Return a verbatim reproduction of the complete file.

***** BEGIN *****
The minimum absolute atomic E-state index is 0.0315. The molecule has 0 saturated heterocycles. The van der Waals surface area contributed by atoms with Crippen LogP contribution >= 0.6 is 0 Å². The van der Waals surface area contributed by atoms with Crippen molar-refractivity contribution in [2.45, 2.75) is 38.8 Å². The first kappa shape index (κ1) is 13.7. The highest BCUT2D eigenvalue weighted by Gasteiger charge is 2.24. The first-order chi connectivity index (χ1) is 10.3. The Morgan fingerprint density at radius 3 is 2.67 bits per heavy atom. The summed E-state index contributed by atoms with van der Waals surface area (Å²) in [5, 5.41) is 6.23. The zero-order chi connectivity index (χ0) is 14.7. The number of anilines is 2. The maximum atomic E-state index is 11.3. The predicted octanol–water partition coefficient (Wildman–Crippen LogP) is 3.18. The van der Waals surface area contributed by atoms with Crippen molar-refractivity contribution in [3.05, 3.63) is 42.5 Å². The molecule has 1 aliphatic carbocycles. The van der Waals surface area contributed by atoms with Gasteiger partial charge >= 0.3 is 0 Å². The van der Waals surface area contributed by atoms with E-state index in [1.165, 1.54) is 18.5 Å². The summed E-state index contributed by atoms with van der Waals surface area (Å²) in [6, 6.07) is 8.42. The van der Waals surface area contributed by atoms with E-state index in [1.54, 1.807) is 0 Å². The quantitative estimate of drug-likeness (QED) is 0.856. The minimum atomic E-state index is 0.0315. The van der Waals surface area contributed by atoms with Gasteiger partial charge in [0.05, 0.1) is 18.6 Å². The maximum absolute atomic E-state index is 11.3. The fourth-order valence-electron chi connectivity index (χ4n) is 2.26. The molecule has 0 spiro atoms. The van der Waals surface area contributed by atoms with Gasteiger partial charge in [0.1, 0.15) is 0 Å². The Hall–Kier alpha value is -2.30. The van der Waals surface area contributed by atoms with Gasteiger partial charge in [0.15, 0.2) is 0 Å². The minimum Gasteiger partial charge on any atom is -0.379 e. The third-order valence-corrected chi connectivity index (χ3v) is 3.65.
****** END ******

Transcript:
The minimum absolute atomic E-state index is 0.0315. The molecule has 0 saturated heterocycles. The van der Waals surface area contributed by atoms with Crippen LogP contribution >= 0.6 is 0 Å². The van der Waals surface area contributed by atoms with Crippen molar-refractivity contribution in [2.45, 2.75) is 38.8 Å². The first kappa shape index (κ1) is 13.7. The highest BCUT2D eigenvalue weighted by Gasteiger charge is 2.24. The first-order chi connectivity index (χ1) is 10.3. The Morgan fingerprint density at radius 3 is 2.67 bits per heavy atom. The summed E-state index contributed by atoms with van der Waals surface area (Å²) in [5, 5.41) is 6.23. The zero-order chi connectivity index (χ0) is 14.7. The number of anilines is 2. The maximum atomic E-state index is 11.3. The predicted octanol–water partition coefficient (Wildman–Crippen LogP) is 3.18. The van der Waals surface area contributed by atoms with Crippen molar-refractivity contribution in [3.05, 3.63) is 42.5 Å². The molecule has 1 aliphatic carbocycles. The van der Waals surface area contributed by atoms with Gasteiger partial charge >= 0.3 is 0 Å². The van der Waals surface area contributed by atoms with E-state index in [1.165, 1.54) is 18.5 Å². The summed E-state index contributed by atoms with van der Waals surface area (Å²) in [6, 6.07) is 8.42. The van der Waals surface area contributed by atoms with E-state index in [1.54, 1.807) is 0 Å². The quantitative estimate of drug-likeness (QED) is 0.856. The minimum atomic E-state index is 0.0315. The van der Waals surface area contributed by atoms with Gasteiger partial charge in [0.05, 0.1) is 18.6 Å². The maximum absolute atomic E-state index is 11.3. The fourth-order valence-electron chi connectivity index (χ4n) is 2.26. The molecule has 0 spiro atoms. The van der Waals surface area contributed by atoms with Gasteiger partial charge in [0.1, 0.15) is 0 Å². The Hall–Kier alpha value is -2.30. The van der Waals surface area contributed by atoms with Gasteiger partial charge in [0.15, 0.2) is 0 Å². The minimum Gasteiger partial charge on any atom is -0.379 e. The third-order valence-corrected chi connectivity index (χ3v) is 3.65.